• On April 27, 2018, Callahan propounded requests for production of documents and interrogatories upon all three heirs. None responded to the requests for production of documents. Two responded to the interrogatories, and the transmittal memo accompanying the interrogatory responses, dated May 31, 2018, stated that “response to request for production to follow.”
• Callahan's counsel wrote the heirs’ counsel on June 5, 2018, stating that the heirs’ counsel had not responded to the document requests and had not provided any responsive documents. The heirs’ counsel did not respond to the letter, so Callahan's counsel telephoned the heirs’ counsel. Ultimately, the attorneys spoke on July 3. Counsel for the heirs stated that after July 16, he would be able to respond to the discovery requests.
• On August 2, 2018, having failed to receive any additional discovery responses, Callahan's counsel again wrote the heirs’ counsel requesting responses. Again, the heirs’ counsel did not respond.
• Callahan's counsel filed the motion to compel discovery and for sanctions on August 21, 2018. The heirs’ counsel did not file a timely response. Even after the motion was set for the first hearing on October 29, 2018, the heirs’ counsel did not communicate with Callahan's counsel other than providing a conflict letter.
• On November 16, 2018, the Friday before the hearing, counsel for the heirs served a document styled as a response to Callahan's document request on behalf of two of the heirs. The response recited that the heirs had no documents except banking documents, which Callahan had provided, and a copy of a will of the decedent, which had been attached to the complaint. The heirs’ counsel identified no other documents in the response.
In sum, the heirs’ counsel failed to provide written responses to the request for production of documents within 33 days of the date of service; failed to respond to either good-faith discovery letter; and failed to comply with his May 31, 2018 oral assurance that he would respond to the discovery requests after July 16, 2018. Callahan waited until November 16, 2018, almost seven months after service of the discovery requests, to learn that the heirs possessed no documents relevant to the case, other than documents that Callahan herself had produced and documents that had been attached to the complaint.
4. Dismissal of complaint.
The heirs argue that the trial court could dismiss the complaint as a discovery sanction only if they had disobeyed a court order to compel their compliance with discovery requests. We disagree.
OCGA § 9-11-37 (d) (1) provides in part:
If a party ․ fails to serve a written response to a request for inspection submitted under Code Section 9-11-34 [concerning requests for production of documents], after proper service of the request, the court in which the action is pending on motion may make such orders in regard to the failure as are just; and, among others, it may take any action authorized under subparagraphs (b) (2) (A) through (b) (2) (C) of this Code section. In lieu of any order, or in addition thereto, the court shall require the party failing to act or the attorney advising him, or both, to pay the reasonable expenses, including attorney's fees, caused by the failure, unless the court finds that the failure was substantially justified or that other circumstances make an award of expenses unjust.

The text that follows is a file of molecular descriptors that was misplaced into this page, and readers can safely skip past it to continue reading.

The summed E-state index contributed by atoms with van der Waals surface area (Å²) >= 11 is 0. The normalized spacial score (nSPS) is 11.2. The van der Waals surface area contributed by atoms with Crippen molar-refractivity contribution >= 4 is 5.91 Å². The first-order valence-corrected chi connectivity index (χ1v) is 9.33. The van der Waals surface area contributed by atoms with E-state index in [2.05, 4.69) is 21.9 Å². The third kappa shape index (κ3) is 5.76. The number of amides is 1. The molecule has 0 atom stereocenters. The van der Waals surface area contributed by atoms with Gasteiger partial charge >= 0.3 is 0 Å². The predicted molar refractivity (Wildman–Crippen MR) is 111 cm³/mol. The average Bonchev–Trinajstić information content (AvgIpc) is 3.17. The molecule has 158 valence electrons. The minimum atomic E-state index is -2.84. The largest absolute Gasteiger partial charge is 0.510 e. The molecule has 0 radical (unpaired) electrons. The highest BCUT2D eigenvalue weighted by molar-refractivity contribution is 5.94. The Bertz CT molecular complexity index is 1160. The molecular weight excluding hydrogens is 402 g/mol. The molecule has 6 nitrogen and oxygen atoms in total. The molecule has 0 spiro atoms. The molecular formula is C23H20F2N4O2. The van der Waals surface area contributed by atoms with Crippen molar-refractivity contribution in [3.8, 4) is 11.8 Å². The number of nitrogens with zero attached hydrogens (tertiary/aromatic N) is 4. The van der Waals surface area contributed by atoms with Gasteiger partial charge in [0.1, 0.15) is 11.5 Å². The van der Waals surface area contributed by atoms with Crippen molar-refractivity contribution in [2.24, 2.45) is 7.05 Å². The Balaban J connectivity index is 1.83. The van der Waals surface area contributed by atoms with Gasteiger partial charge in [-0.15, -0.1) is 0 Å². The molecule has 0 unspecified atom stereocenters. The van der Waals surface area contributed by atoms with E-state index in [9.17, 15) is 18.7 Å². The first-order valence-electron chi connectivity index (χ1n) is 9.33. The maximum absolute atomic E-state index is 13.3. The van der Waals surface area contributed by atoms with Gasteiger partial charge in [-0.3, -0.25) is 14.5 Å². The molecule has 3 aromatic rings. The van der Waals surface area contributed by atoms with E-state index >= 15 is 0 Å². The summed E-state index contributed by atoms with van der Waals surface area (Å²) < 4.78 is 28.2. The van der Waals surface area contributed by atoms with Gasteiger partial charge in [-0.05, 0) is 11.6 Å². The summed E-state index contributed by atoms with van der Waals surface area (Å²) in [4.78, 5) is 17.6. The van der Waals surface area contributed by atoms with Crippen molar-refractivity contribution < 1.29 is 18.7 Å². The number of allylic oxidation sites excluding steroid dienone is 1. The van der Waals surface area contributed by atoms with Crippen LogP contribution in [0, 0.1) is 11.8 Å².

As long as the proper discovery procedures have been followed,
when a party ․ after appropriate service fails to respond to document requests, a trial court may take any action delineated under OCGA § 9-11-37 (b) (2) (A)-(C). Among several other options, [subparagraph] (b) (2) (C) authorizes a court to enter an order dismissing the action or proceeding or any part thereof. Moreover, an order compelling discovery is not a condition precedent for the imposition of sanctions under subsection (d). All that is required is a motion, notice, and a hearing.
Smith v. Glass, 273 Ga. App. 327, 328, 615 S.E.2d 172 (2005) (citation omitted). The trial court found that the heirs’ counsel had ample notice of Callahan's motion and the hearing on the motion, and the heirs do not dispute this finding. Given that the heirs failed to appear at the hearing on the motion to compel discovery and for sanctions, “we cannot say that the trial court abused [his] discretion when [he] dismissed [the] complaint ․ on the ground that [they] had failed to respond to [Callahan's] discovery requests.” Id.
5. Attorney fees award.
The heirs argue that the evidence does not support the amount of the attorney fees award. They have not shown trial court error.
The trial court conducted a hearing on attorney fees, reviewed the affidavit of Callahan's counsel, and heard argument from counsel for the heirs and Callahan. In the order awarding fees, the court found that counsel's hourly rate was reasonable and that spending ten hours of time to procure the discovery order was reasonable.
The heirs have not included in the appellate record a transcript of the hearing, so our review is limited.
In accordance with the presumption in favor of the regularity of court proceedings, we must assume that, in the absence of a transcript, the trial court's findings are supported by sufficient competent evidence. Where no transcript is included in the record on appeal we must assume that the evidence was sufficient to support the judgment. This is a court for the correction of errors and its decision must be made on the record and not upon the briefs of counsel. [The heirs have] failed to meet [their] burden of showing error by the record; therefore, we will not disturb the order of the trial court.
Sprewell v. Thompson & Hutson, South Carolina, LLC, 260 Ga. App. 312, 315 (3), 581 S.E.2d 322 (2003) (citations and punctuation omitted).
McFadden, Chief Judge.
McMillian, P. J., and Senior Appellate Judge Herbert E. Phipps concur.